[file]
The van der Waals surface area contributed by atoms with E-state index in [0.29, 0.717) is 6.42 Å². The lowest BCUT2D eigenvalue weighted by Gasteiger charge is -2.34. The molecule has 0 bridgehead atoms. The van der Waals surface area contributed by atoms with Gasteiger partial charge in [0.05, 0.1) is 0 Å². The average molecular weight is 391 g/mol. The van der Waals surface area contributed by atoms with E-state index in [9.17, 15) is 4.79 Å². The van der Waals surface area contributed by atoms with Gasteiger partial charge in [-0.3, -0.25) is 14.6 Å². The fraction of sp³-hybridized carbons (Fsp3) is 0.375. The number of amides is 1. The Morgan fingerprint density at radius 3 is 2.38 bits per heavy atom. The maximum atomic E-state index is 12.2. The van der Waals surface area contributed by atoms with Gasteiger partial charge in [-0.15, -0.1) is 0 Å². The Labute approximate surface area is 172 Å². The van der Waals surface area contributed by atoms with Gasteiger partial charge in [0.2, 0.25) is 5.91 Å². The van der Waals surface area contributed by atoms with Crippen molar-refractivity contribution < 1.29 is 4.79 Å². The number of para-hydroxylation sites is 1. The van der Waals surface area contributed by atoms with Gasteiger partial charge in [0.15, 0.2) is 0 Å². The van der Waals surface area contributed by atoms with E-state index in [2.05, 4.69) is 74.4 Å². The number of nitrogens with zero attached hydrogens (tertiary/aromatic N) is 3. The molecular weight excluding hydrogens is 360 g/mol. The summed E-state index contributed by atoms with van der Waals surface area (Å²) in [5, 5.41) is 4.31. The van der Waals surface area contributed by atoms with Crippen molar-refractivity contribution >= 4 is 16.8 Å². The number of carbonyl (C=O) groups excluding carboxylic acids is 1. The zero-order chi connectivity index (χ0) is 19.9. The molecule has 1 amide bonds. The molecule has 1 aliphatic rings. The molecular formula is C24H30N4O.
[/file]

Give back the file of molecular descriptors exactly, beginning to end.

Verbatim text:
The van der Waals surface area contributed by atoms with E-state index in [0.29, 0.717) is 6.42 Å². The lowest BCUT2D eigenvalue weighted by Gasteiger charge is -2.34. The molecule has 0 bridgehead atoms. The van der Waals surface area contributed by atoms with Gasteiger partial charge in [0.05, 0.1) is 0 Å². The average molecular weight is 391 g/mol. The van der Waals surface area contributed by atoms with E-state index in [9.17, 15) is 4.79 Å². The van der Waals surface area contributed by atoms with Gasteiger partial charge in [-0.3, -0.25) is 14.6 Å². The fraction of sp³-hybridized carbons (Fsp3) is 0.375. The number of amides is 1. The Morgan fingerprint density at radius 3 is 2.38 bits per heavy atom. The maximum atomic E-state index is 12.2. The van der Waals surface area contributed by atoms with Gasteiger partial charge in [-0.15, -0.1) is 0 Å². The Labute approximate surface area is 172 Å². The van der Waals surface area contributed by atoms with Gasteiger partial charge in [0.2, 0.25) is 5.91 Å². The van der Waals surface area contributed by atoms with Crippen molar-refractivity contribution < 1.29 is 4.79 Å². The number of para-hydroxylation sites is 1. The van der Waals surface area contributed by atoms with Gasteiger partial charge in [0.15, 0.2) is 0 Å². The van der Waals surface area contributed by atoms with E-state index in [2.05, 4.69) is 74.4 Å². The number of nitrogens with zero attached hydrogens (tertiary/aromatic N) is 3. The molecular weight excluding hydrogens is 360 g/mol. The summed E-state index contributed by atoms with van der Waals surface area (Å²) in [5, 5.41) is 4.31. The van der Waals surface area contributed by atoms with Crippen molar-refractivity contribution >= 4 is 16.8 Å². The number of carbonyl (C=O) groups excluding carboxylic acids is 1. The zero-order chi connectivity index (χ0) is 19.9. The molecule has 1 amide bonds. The molecule has 1 aliphatic rings. The molecular formula is C24H30N4O.